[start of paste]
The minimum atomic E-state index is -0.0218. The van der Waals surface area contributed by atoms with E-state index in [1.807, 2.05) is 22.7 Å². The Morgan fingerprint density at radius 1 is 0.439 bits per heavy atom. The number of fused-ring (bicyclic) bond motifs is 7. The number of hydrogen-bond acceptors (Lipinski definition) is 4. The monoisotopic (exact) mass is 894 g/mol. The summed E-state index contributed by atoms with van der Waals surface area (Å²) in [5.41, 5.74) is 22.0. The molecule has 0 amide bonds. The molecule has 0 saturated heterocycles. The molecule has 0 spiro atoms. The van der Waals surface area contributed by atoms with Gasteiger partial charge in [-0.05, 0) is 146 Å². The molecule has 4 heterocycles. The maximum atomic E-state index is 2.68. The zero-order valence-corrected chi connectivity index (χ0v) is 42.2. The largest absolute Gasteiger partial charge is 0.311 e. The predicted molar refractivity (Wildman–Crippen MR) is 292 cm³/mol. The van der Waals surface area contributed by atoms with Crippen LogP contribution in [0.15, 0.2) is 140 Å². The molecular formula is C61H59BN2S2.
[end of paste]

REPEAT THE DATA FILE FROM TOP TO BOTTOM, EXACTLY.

The minimum atomic E-state index is -0.0218. The van der Waals surface area contributed by atoms with E-state index in [1.807, 2.05) is 22.7 Å². The Morgan fingerprint density at radius 1 is 0.439 bits per heavy atom. The number of fused-ring (bicyclic) bond motifs is 7. The number of hydrogen-bond acceptors (Lipinski definition) is 4. The monoisotopic (exact) mass is 894 g/mol. The summed E-state index contributed by atoms with van der Waals surface area (Å²) in [5.41, 5.74) is 22.0. The molecule has 0 amide bonds. The molecule has 0 saturated heterocycles. The molecule has 0 spiro atoms. The van der Waals surface area contributed by atoms with Gasteiger partial charge in [-0.05, 0) is 146 Å². The molecule has 4 heterocycles. The maximum atomic E-state index is 2.68. The zero-order valence-corrected chi connectivity index (χ0v) is 42.2. The largest absolute Gasteiger partial charge is 0.311 e. The predicted molar refractivity (Wildman–Crippen MR) is 292 cm³/mol. The van der Waals surface area contributed by atoms with Crippen LogP contribution in [0.15, 0.2) is 140 Å². The molecular formula is C61H59BN2S2.